“This popular approach allows any average Egyptian, regardless of their economic situation, to participate – it is not limited to the wealthy or to politicians. For example, there was a destitute peasant woman from a village in Mit Ghamr who didn’t have any money to contribute for food aid, and so she donated the duck she had raised in order to support the Palestinian people. It was sold and flour and sugar were bought with its price to add to the convoy,” she tells.

Boycott fever

In trendy downtown Cairo, the words “boycott your enemy” are spray-painted in red next to a clothing store called “Crazy Geans” that sports a cowboy on its logo. And in underground metro stations throughout this sprawling metropolis, one finds boycott stickers tagged onto wall advertisements. The colorful signs invariably feature photos of targeted products – Coca Cola, Marlboro and McDonalds for example – against a backdrop of flames and a call to shun US and Israeli products. One such sticker declares, “Their weapon is resistance; our weapon is boycotting,” while another reads, “Boycott these products and save a Palestinian.”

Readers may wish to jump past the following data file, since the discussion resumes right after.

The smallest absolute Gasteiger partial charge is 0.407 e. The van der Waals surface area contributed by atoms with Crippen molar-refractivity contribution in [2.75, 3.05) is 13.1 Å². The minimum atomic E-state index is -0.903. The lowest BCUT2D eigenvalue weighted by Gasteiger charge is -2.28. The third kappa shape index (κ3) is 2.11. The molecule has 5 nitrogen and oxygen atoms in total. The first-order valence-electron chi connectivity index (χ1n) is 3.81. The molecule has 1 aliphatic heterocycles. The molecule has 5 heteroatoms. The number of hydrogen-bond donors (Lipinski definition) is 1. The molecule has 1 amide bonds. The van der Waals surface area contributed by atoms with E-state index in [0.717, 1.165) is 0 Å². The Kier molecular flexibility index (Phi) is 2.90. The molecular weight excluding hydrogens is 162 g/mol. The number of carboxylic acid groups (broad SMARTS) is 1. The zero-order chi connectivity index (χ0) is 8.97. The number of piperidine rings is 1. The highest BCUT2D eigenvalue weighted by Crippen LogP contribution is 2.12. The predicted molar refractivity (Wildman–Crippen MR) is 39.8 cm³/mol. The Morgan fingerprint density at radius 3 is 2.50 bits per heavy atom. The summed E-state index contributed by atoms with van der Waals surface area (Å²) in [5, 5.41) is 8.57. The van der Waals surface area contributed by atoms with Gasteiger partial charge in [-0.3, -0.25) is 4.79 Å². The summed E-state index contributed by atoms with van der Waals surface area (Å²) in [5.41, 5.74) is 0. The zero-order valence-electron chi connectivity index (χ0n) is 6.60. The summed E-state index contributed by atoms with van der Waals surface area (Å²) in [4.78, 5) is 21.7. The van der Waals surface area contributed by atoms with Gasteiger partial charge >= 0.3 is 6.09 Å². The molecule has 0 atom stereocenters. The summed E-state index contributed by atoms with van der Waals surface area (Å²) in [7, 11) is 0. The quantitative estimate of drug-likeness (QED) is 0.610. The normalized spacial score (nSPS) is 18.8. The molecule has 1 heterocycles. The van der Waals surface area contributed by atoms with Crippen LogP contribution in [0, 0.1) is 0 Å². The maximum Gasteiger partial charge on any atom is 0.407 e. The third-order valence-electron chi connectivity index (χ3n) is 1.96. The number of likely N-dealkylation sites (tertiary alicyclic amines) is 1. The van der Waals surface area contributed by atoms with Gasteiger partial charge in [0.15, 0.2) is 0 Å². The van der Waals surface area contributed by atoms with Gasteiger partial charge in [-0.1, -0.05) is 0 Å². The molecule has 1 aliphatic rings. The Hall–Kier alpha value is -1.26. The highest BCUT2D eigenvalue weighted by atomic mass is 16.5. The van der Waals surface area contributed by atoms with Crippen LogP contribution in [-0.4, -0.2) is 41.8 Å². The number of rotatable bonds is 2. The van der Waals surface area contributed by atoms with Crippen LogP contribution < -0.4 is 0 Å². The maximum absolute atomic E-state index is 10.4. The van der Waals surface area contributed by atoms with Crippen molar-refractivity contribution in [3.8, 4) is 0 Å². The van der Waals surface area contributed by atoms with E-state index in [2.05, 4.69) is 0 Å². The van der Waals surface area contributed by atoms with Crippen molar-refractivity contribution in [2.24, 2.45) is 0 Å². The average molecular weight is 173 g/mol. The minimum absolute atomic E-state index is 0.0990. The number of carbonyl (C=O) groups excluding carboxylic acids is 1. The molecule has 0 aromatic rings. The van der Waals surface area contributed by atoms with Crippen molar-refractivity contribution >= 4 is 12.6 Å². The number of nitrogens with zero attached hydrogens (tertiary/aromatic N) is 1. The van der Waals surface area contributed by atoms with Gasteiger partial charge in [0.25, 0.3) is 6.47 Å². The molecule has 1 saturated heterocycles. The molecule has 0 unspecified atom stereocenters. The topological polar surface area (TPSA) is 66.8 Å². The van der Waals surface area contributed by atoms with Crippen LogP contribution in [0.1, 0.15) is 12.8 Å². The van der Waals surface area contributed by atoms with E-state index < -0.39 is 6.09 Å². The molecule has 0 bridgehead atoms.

The popular boycotts in Egypt have been so effective, says Adly, that some companies are producing lengthy television commercials reassuring consumers that their products are 100 percent Egyptian and created entirely with Egyptian capital. Two McDonalds stores have closed down since the boycotts began, and Coca Cola lost more than 50 percent of its local capital after the Jenin invasions, El Hosiny boasts. But the boycott’s goal is not really economic at the end of the day, he insists. Rather, it aims to instill a “culture of resistance” among the people, and to reclaim Egyptian culture through invigorating the popularity of indigenous drinks and foods and local products, he explains.